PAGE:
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New Research Shows, The Affordability of More Nutritious Foods Is an Essential Factor

Poor diets are the now the chief risk factor for the global freight of disease, accounting for one-fifth of all deaths worldwide. Whereas the causes of poor diets are advanced, a new analysis finds that the affordability of more nutritious foods is an essential factor.

A new study by researchers on the International Food Policy Research Institute (IFPRI) is the first to document that the affordability of both healthy and unhealthy foods varies significantly and systematically around the globe. The study also means that these relative price differences help explain international variations in dietary patterns, child stunting, and overweight predominance amongst adults.

The research, “The relative caloric prices of healthy and unhealthy foods differ systematically throughout income levels and continents,” co-authored by IFPRI’s Headey and Harold Alderman, was published in The Journal of Nutrition. Utilizing national price data for 657 standardized food products in 176 countries collected below The International Comparison Program (ICP), the authors develop a novel measure of how pricey it’s to diversify diets away from traditional calorie-dense staple meals such as bread, corn or rice. The study explains that higher caloric prices of food predict decrease consumption of that food and explores how these price variations would possibly explain international differences in child stunting and adult obesity.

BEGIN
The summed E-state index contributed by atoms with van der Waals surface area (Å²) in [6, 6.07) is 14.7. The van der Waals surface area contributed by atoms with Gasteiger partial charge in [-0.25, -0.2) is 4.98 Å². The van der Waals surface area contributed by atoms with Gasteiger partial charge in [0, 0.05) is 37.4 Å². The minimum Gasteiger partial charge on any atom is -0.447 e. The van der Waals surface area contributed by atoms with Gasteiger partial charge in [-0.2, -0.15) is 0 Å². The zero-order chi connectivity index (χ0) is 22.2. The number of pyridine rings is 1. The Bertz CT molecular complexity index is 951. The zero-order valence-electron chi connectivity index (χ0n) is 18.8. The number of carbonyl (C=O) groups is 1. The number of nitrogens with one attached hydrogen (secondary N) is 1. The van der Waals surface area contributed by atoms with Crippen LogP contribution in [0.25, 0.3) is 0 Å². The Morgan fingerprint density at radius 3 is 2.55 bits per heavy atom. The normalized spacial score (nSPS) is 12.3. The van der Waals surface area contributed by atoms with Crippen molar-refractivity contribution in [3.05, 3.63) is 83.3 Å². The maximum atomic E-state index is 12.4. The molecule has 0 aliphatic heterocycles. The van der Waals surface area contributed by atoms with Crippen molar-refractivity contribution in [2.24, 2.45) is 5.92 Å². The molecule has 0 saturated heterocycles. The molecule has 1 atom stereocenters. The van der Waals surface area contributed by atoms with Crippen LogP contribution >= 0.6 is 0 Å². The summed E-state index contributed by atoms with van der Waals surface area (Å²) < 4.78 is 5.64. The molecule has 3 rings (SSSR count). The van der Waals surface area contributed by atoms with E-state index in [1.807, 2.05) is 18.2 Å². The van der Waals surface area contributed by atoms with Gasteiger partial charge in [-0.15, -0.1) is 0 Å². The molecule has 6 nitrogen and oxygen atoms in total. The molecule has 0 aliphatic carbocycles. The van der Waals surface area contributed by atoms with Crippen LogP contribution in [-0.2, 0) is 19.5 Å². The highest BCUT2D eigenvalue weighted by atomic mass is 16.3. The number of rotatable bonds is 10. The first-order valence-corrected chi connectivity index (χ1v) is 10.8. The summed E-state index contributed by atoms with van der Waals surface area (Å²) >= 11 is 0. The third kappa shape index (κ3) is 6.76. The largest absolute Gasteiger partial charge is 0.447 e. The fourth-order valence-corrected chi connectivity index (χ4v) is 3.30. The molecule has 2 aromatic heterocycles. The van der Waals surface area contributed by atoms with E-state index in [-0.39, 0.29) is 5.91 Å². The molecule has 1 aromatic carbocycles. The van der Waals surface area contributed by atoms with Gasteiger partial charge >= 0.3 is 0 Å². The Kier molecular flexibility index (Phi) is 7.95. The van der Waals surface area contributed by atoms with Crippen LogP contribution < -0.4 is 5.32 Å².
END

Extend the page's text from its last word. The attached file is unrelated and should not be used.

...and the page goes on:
The research finds marked variations within the affordability of each healthy and unhealthy foods across different areas of the world, and at differing levels of growth. In the world’s poorest nations, wholesome foods have been typically extremely costly, especially nutrient-dense animal-sourced foods, which are widely recognized to be efficient in reducing stunting. Eggs and fresh milk, for instance, are sometimes ten instances as expensive as starchy staples. One other ultra-healthy food for kids—specialized toddler cereals fortified with a variety of extra nutrients—are typically 30 times as costly because the nutrient-sparse traditional cereals extra commonly fed to infants.

Though the study found that economic growth tends to make wholesome foods extra affordable, that process also tends to make unhealthy foods cheaper. Sugar-rich soft drinks are comparatively costly in lots of low-income countries but have become cheap and extensively consumed in the middle- and upper-income settings.

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